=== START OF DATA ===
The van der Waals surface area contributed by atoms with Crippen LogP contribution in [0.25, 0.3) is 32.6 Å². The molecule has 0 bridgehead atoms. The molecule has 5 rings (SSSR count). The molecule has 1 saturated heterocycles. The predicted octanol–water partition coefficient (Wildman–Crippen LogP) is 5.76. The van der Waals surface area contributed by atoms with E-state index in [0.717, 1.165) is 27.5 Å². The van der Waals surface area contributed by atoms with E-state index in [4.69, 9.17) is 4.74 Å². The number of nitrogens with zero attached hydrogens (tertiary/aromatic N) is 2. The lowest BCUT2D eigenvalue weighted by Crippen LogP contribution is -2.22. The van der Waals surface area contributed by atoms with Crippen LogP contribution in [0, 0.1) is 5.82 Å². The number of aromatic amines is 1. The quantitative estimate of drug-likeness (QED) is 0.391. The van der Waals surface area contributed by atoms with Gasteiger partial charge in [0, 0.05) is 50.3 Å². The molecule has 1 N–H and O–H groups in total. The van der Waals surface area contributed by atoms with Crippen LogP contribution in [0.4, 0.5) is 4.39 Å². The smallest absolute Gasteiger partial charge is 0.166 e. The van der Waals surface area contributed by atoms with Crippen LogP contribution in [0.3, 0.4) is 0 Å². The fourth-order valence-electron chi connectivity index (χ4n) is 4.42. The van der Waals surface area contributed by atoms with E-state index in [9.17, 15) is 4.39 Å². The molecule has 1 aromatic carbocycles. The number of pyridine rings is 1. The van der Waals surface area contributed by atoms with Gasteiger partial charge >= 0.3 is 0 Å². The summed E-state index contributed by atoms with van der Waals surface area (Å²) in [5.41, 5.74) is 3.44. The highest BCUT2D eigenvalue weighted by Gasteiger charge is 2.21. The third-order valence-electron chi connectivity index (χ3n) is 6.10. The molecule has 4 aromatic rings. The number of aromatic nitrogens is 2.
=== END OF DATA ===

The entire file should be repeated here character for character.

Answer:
The van der Waals surface area contributed by atoms with Crippen LogP contribution in [0.25, 0.3) is 32.6 Å². The molecule has 0 bridgehead atoms. The molecule has 5 rings (SSSR count). The molecule has 1 saturated heterocycles. The predicted octanol–water partition coefficient (Wildman–Crippen LogP) is 5.76. The van der Waals surface area contributed by atoms with E-state index in [0.717, 1.165) is 27.5 Å². The van der Waals surface area contributed by atoms with E-state index in [4.69, 9.17) is 4.74 Å². The number of nitrogens with zero attached hydrogens (tertiary/aromatic N) is 2. The lowest BCUT2D eigenvalue weighted by Crippen LogP contribution is -2.22. The van der Waals surface area contributed by atoms with Crippen LogP contribution in [0, 0.1) is 5.82 Å². The number of aromatic amines is 1. The quantitative estimate of drug-likeness (QED) is 0.391. The van der Waals surface area contributed by atoms with Gasteiger partial charge in [0, 0.05) is 50.3 Å². The molecule has 1 N–H and O–H groups in total. The van der Waals surface area contributed by atoms with Crippen LogP contribution in [0.4, 0.5) is 4.39 Å². The smallest absolute Gasteiger partial charge is 0.166 e. The van der Waals surface area contributed by atoms with Crippen LogP contribution in [0.3, 0.4) is 0 Å². The fourth-order valence-electron chi connectivity index (χ4n) is 4.42. The van der Waals surface area contributed by atoms with E-state index in [9.17, 15) is 4.39 Å². The molecule has 1 aromatic carbocycles. The number of pyridine rings is 1. The van der Waals surface area contributed by atoms with Gasteiger partial charge >= 0.3 is 0 Å². The summed E-state index contributed by atoms with van der Waals surface area (Å²) in [5.41, 5.74) is 3.44. The highest BCUT2D eigenvalue weighted by Gasteiger charge is 2.21. The third-order valence-electron chi connectivity index (χ3n) is 6.10. The molecule has 4 aromatic rings. The number of aromatic nitrogens is 2.